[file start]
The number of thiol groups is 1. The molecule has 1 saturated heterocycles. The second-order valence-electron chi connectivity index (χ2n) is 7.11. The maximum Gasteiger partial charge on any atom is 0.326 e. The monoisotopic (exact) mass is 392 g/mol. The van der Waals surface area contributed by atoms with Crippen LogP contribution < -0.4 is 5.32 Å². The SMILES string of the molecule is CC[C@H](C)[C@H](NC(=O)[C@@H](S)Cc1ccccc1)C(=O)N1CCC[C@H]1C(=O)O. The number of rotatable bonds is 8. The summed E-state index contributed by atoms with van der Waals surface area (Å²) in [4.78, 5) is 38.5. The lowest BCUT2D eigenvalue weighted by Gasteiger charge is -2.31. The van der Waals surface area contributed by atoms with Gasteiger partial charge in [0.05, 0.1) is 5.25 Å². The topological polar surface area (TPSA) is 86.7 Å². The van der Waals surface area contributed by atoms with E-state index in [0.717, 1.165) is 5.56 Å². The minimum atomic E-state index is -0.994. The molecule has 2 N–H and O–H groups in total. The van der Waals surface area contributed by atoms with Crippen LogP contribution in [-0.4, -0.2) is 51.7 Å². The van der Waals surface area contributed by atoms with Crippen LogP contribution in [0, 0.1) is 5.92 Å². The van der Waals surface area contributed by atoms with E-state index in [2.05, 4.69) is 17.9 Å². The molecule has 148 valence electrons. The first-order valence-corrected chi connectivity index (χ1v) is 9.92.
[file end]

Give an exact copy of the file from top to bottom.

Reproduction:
The number of thiol groups is 1. The molecule has 1 saturated heterocycles. The second-order valence-electron chi connectivity index (χ2n) is 7.11. The maximum Gasteiger partial charge on any atom is 0.326 e. The monoisotopic (exact) mass is 392 g/mol. The van der Waals surface area contributed by atoms with Crippen LogP contribution < -0.4 is 5.32 Å². The SMILES string of the molecule is CC[C@H](C)[C@H](NC(=O)[C@@H](S)Cc1ccccc1)C(=O)N1CCC[C@H]1C(=O)O. The number of rotatable bonds is 8. The summed E-state index contributed by atoms with van der Waals surface area (Å²) in [4.78, 5) is 38.5. The lowest BCUT2D eigenvalue weighted by Gasteiger charge is -2.31. The van der Waals surface area contributed by atoms with Gasteiger partial charge in [0.05, 0.1) is 5.25 Å². The topological polar surface area (TPSA) is 86.7 Å². The van der Waals surface area contributed by atoms with E-state index in [0.717, 1.165) is 5.56 Å². The minimum atomic E-state index is -0.994. The molecule has 2 N–H and O–H groups in total. The van der Waals surface area contributed by atoms with Crippen LogP contribution in [-0.4, -0.2) is 51.7 Å². The van der Waals surface area contributed by atoms with Crippen LogP contribution in [0, 0.1) is 5.92 Å². The van der Waals surface area contributed by atoms with E-state index in [2.05, 4.69) is 17.9 Å². The molecule has 148 valence electrons. The first-order valence-corrected chi connectivity index (χ1v) is 9.92.